6.4.7

# Measuring Glucose Concentration

Test yourself

## Colorimetry

Colorimetry is a technique used to identify the concentration of glucose in an unknown 'urine' sample. The steps involved are:

### 1) Prepare urine samples

• Take three test tubes and label each with the name of the patient (urine sample).
• Add three cm3 urine samples from each patient.
• To each test tube add 2 cm3 of Benedict’s reagent and mix the contents of the tube.
• Benedict's reagent is used to detect the presence of glucose.
• The reagent is blue and turns from blue to red when glucose concentration is greater. The solution also becomes more opaque.

### 2) Prepare the calibration curve

• Label six test tubes 0 to 10 mmol dm−3.
• A glucose solution of 10 mmol dm−3 is provided. Dilute this standard glucose solution using distilled water to produce 5 additional concentrations which will be used to make the calibration curve.
• The concentrations should be 0 mmol dm−3, 2mmol dm−3, 4mmol dm−3, 6mmol dm−3, 8mmol dm−3, and 10mmol dm−3.

### 3) Incubate test tubes

• Add 2 cm3 of Benedict's reagent to each tube and mix the contents.
• Place all the test tubes into the water bath together (including the tubes with the urine samples) and time for four minutes.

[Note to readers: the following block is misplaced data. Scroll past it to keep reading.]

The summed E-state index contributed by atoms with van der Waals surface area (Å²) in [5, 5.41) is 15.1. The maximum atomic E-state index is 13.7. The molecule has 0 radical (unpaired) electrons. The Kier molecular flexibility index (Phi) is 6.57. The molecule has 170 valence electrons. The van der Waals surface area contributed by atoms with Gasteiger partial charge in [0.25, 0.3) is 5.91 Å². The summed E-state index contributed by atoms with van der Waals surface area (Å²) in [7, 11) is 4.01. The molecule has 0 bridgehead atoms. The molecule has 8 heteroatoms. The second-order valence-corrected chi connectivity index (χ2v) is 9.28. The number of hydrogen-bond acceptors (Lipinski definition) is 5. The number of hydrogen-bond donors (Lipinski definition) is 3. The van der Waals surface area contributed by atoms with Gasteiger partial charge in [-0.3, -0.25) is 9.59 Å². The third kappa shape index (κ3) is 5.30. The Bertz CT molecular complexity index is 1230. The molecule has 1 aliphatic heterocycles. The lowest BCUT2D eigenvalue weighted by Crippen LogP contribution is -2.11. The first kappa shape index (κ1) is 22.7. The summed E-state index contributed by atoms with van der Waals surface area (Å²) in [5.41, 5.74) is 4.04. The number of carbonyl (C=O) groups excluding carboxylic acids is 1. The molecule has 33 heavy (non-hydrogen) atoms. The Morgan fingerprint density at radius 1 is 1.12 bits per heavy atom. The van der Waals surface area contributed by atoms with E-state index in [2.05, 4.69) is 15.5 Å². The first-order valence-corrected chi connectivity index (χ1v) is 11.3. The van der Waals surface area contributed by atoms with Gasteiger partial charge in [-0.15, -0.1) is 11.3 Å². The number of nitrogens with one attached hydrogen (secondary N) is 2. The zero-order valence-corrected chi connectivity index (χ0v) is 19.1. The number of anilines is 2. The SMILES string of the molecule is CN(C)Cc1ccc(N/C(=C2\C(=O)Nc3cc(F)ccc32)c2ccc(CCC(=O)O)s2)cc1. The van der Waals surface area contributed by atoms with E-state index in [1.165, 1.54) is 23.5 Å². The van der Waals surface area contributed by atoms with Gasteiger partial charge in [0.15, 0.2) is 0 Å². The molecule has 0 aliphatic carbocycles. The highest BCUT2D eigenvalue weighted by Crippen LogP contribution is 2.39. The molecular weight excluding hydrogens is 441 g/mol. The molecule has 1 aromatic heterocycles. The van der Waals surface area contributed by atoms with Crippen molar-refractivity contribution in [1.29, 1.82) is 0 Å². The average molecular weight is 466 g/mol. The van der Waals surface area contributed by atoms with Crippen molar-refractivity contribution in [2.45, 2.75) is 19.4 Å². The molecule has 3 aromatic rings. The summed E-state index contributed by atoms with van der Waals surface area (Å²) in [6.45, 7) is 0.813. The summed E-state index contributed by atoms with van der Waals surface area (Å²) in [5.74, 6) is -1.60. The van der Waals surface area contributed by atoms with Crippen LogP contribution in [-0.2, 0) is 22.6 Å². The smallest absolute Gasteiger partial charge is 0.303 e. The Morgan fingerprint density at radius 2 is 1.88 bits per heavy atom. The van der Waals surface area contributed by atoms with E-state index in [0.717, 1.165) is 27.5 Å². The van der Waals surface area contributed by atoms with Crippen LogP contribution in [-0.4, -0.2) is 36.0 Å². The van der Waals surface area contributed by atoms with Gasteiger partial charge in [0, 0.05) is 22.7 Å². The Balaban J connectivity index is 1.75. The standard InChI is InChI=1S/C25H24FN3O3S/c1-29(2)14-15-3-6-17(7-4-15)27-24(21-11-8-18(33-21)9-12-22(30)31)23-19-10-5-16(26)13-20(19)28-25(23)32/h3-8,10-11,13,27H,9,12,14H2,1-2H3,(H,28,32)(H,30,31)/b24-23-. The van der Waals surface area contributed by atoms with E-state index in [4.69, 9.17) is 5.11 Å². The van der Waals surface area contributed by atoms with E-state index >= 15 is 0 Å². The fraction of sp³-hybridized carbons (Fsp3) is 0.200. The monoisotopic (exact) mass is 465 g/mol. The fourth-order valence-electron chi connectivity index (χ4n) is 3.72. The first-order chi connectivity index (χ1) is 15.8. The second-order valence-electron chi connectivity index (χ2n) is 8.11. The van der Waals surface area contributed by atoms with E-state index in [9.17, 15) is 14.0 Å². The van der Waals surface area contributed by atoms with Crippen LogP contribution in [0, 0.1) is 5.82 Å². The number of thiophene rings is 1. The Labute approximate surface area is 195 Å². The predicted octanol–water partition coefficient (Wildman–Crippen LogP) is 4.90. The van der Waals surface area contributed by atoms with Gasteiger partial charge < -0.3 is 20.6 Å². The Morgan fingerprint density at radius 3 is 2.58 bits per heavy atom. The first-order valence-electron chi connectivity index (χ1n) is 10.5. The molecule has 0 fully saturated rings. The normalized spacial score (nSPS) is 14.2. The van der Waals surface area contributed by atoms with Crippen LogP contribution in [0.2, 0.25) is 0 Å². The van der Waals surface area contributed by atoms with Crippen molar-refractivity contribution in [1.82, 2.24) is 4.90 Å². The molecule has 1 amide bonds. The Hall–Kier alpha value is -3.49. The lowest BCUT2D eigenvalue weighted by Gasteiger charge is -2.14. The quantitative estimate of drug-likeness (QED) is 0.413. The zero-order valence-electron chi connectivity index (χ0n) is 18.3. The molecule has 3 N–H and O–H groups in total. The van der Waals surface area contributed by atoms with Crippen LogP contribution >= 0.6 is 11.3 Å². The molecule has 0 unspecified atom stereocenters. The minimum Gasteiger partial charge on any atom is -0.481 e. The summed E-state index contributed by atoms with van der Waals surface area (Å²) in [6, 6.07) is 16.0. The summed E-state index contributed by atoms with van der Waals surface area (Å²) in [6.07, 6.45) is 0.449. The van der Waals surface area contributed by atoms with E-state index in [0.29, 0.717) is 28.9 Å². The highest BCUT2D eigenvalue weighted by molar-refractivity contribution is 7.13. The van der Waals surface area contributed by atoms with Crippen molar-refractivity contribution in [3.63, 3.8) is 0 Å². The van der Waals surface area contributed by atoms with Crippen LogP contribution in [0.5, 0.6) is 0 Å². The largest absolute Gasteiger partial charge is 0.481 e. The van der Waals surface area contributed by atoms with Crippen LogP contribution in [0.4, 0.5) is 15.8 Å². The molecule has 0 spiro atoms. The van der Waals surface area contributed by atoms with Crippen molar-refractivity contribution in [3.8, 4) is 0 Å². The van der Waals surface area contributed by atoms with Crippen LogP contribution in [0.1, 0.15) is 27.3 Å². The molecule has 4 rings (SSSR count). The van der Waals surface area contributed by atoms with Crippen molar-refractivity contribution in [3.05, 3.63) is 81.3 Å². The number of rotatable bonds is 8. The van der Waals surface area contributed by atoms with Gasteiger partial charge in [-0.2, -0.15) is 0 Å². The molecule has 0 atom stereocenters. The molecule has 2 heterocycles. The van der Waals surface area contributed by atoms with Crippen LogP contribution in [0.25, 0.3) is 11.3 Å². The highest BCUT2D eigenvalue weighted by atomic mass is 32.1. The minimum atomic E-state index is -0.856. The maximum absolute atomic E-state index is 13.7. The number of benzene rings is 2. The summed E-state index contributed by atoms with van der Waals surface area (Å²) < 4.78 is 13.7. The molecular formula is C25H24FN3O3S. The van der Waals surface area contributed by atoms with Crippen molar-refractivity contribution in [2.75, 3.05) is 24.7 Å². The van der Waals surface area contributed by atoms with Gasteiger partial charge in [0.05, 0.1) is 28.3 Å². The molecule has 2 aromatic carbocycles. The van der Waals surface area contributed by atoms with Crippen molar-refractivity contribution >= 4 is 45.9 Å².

• Allow to cool before taking readings from the colorimeter.

### 4) Use the colorimeter

• Use the contents of the 0.0 mmol dm−3 glucose solution tube, which you have heated with Benedict's, as a blank to calibrate the colorimeter to zero absorbance.
• Place the remaining samples in cuvettes into the colorimeter and read the absorbance.

### 5) Record the results

• Record your results in a table and plot a graph of the absorbance of the known concentrations of glucose. Plot concentration of glucose on the x-axis and absorbance on the y-axis.
• Using the graph and the absorbance values obtained for the urine samples read off from the graph the concentration of glucose in the urine samples.
• Record your results in a suitable table.